Bloomberg.com interviewed Chris Cherry, an associate professor in the College of Engineering.s Department of Civil and Environmental Engineering, for its recent story on some of the safety issues plaguing electronic bicycle use in China.

The article, Carnage on China Roads Shows Dark Side of Electric Bikes, highlights the growing injury rate linked to the use of the bike-as high as 57 percent in one province-and the fact that they are treated like normal bicycles by authorities, meaning no rules pertaining to motor vehicles apply and users aren't required to pass proficiency tests with them.

Add in top speeds of 25 miles per hour and use by close to 200 million people, often in China.s biggest cities, and the article feels you have a recipe for disaster.

"Simply put, e-bikes couple very low costs with very high mobility, making them very attractive," Cherry told Bloomberg.

More information:Tennessee Today

The full article, please click: Carnage on China Roads Shows Dark Side of Electric Bikes

TESP Student Lim Becomes First UT Student to Win Notable Transportation Award

Posted:4/30/2014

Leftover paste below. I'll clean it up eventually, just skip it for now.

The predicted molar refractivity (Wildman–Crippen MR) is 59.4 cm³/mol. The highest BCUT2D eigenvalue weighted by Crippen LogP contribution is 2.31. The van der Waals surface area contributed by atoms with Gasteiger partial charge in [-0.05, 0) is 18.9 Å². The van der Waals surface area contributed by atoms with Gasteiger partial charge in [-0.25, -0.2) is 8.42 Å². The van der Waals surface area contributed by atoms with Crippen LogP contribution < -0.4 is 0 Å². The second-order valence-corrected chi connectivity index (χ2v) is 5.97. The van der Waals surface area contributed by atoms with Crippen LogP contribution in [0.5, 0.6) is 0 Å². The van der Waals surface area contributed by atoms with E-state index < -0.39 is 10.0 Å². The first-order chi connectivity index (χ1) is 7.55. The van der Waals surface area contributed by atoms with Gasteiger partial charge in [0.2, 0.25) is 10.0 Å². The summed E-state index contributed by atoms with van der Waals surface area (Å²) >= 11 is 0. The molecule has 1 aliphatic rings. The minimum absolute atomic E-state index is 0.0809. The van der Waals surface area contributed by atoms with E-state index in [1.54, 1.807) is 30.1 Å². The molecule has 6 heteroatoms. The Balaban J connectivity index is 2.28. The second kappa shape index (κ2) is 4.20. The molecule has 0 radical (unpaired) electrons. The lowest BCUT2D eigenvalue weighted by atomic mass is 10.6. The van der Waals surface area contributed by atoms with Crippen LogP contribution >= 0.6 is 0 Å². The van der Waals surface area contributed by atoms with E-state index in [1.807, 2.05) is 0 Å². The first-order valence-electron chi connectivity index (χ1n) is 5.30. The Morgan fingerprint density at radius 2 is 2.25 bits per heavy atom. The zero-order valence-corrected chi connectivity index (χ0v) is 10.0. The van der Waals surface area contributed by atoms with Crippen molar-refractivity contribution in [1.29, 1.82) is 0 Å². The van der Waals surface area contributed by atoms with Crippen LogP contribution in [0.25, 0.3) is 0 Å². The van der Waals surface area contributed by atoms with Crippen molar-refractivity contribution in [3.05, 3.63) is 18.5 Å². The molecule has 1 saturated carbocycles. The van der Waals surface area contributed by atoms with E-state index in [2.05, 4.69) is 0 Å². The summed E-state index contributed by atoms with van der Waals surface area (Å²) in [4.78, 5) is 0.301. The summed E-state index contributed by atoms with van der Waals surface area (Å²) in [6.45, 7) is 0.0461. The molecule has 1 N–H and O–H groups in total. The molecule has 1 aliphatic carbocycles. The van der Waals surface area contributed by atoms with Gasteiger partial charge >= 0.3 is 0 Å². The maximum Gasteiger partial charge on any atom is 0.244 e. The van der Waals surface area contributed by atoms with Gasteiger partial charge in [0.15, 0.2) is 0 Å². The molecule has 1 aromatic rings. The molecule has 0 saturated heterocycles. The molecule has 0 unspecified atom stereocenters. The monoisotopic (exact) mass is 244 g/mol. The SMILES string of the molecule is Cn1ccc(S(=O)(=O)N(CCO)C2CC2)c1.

KNOXVILLE-Hyeonsup Lim, a PhD candidate in the University of Tennessee, Knoxville, College of Engineering's Department of Civil and Environmental Engineering, has become the first student from UT to win the Intelligent Transportation Society of Tennessee Scholarship Award and its $2,000 prize. "I really owe a lot of thanks to the great instructors in CEE," said Lim. "Dr. Lee Han's support and encouragement and his referral of me were all significant factors in me winning this."

Lim's essay, "The Meaning and Value of ITS in Our Community," was born out of a bit of introspection on his part.

"Many times I sat and thought to myself, 'I study ITS, but what does that really mean,'" said Lim. "The big takeaway was that more focus needed to be put on how data was used, what people did with it, rather than just focusing on the quality or amount of data we got."

Often referred to as big data, the amount of information coming in wasn't just numerous in and of itself, but often came from multiple sources as well. Finding ways to sort through that, to analyze that for practical results became Lim's goal.

"Dr. Han, my advisor, has encouraged me often to think about the fundamental purposes and meaning of using those data," said Lim. "Coming at it from that angle was different from the sort of things I was used to doing, so I was thrilled to think about values of everything I do."

Lim, who also holds a Chancellor's Scholarship, works with the Southeastern Transportation Center in their Major Research Initiatives. Putting the goals stated in his essay into practice has become a priority, o ne made more important by advances in technology.